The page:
We collected serum samples and pulmonary function data, in parallel, from an additional cohort of 40 patients with pulmonary fibrosis. In these patients, there was a close negative correlation between the change in total lung capacity and the change in serum production of CCL18 (r = −0.78, P < 0.0001) (Figure 5A). Patients whose total lung capacity improved over the followup period (at least 6 months) had decreasing serum CCL18 concentrations. In these patients, the change in CCL18 production was expressed as a negative value, because serum CCL18 concentrations at the beginning were higher than serum CCL18 concentrations at the end of the observation period.

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Figure 5. Close correlation between the course of serum concentrations of CCL18 and course of total lung capacity in 40 patients with various interstitial lung diseases associated with pulmonary fibrosis. A, Correlation between changes in total lung capacity and changes in serum CCL18 concentrations during the period of observation. B, Correlations with serum CCL18 concentrations among patients grouped according to the course of pulmonary function during the observation time, classified by improvement, stabilization, or deterioration of disease using the American Thoracic Society/European Respiratory Society criteria (1). Values in B are presented as box plots, where the boxes represent the 25th to 75th percentiles, the lines within the boxes represent the median, and the lines outside the boxes represent the 10th and 90th percentiles. ∗ = P < 0.05 versus patients with stable disease.

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We also separated these 40 patients into 3 different groups on the basis of the ATS/ERS criteria, with categories according to whether the patients had progressive, stable, or improving disease (1). The serum CCL18 concentrations in patients with progressive disease increased during the observation period and were significantly different from those in patients with stable or improving disease (Figure 5B).

DISCUSSION

  1. Top of page
  2. Abstract
  3. PATIENTS AND METHODS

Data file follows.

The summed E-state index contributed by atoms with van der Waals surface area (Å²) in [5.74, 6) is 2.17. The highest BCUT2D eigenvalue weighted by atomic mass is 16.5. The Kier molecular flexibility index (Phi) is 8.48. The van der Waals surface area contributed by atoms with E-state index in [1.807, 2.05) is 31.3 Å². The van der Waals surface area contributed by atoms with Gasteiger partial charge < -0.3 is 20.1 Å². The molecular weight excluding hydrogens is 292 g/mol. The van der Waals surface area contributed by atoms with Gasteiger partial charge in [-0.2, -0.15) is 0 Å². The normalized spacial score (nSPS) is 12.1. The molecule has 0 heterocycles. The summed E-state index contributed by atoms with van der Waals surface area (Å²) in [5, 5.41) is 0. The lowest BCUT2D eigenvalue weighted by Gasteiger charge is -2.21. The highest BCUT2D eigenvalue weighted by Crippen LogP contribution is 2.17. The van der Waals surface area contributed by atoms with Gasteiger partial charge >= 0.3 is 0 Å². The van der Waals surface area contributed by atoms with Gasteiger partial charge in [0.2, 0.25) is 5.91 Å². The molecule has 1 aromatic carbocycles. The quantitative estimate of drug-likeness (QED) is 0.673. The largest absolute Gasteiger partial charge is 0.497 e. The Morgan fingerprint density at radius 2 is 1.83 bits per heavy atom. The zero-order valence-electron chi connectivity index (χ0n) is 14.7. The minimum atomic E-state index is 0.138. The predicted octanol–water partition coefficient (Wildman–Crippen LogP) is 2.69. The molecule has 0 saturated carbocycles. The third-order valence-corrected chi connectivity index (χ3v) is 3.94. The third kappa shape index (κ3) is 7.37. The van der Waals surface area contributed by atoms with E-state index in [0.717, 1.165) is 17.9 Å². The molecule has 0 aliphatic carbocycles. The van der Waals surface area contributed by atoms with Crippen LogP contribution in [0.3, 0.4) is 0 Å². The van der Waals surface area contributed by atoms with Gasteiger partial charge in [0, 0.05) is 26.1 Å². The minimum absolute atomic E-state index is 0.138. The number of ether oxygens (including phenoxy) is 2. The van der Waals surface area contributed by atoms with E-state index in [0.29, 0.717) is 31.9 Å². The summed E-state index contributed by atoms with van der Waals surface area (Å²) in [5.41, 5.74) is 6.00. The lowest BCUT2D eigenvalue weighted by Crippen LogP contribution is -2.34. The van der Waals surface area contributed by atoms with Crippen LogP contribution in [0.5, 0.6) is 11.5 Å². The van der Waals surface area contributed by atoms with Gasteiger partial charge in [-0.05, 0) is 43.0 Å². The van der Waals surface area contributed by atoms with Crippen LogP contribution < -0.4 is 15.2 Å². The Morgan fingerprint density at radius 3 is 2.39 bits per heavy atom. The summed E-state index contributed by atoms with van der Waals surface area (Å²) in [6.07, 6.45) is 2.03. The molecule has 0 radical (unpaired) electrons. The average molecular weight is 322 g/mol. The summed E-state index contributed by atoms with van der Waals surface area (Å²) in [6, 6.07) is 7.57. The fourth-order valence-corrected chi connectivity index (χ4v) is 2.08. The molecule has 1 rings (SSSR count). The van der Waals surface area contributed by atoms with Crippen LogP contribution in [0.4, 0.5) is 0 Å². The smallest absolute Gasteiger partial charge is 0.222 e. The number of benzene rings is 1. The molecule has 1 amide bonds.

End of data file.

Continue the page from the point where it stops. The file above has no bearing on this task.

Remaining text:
4. RESULTS
  5. DISCUSSION
  6. AUTHOR CONTRIBUTIONS
  7. Acknowledgements
  8. REFERENCES

Pulmonary fibrosis represents a final pathway of various pulmonary diseases, including lung involvement in rheumatic diseases. In a recent report we showed that different interstitial lung diseases, such as radiologic types III and IV sarcoidosis, hypersensitivity pneumonitis, and IPF, share the up-regulation of CCL18 production as a common mechanism, and that a vicious circle involving macrophages and fibroblasts and their products, CCL18 and collagen, perpetuates pulmonary fibrosis (3). In this study we have shown that CCL18 is abundantly produced by BAL cells from patients with IIPs and patients with SSc. Production of CCL18 by BAL cells was correlated with pulmonary function results and BAL neutrophil cell counts, which are both known markers of disease progression. In addition, in another group of 40 patients with fibrotic lung disease, we observed an extraordinarily close correlation between the course of total lung capacity and changes in serum CCL18 levels.

Our data clearly demonstrate that CCL18 production by BAL cells is markedly enhanced in patients with fibrotic lung disease in the IIPs or SSc. BAL cells from patients with IPF (UIP pattern), patients with NSIP, or patients with SSc produced up to 100-fold more CCL18 than did the BAL cells of healthy control subjects. In addition, BAL cells from patients with other diseases associated with pulmonary fibrosis, such as COP or DIP, produced a higher level of CCL18 than was found in controls. We have recently shown that there is a strong link between CCL18 production and the evolution of pulmonary fibrosis in such different diseases as sarcoidosis, IPF, and hypersensitivity pneumonitis. We herein show that there is also an increase in CCL18 protein production in IIPs such as DIP, NSIP, COP, and IPF (UIP pattern), as well as in SSc. An increase in CCL18 mRNA expression in patients with SSc (4) and patients with IPF (18) has been described previously. However, we are the first to comprehensively describe CCL18 production by BAL cells in a broad spectrum of fibrotic lung diseases. In a recent study, we found that CCL18 produced by alveolar macrophages enhances collagen production by lung fibroblasts (3), and conversely, fibroblast production of collagen up-regulates CCL18 production by alveolar macrophages. The present study demonstrates that this vicious circle is a common mechanism in all tested fibrotic lung diseases. Thus, our data suggest that an increase in CCL18 production by BAL cells indicates the evolution of pulmonary fibrotic remodeling.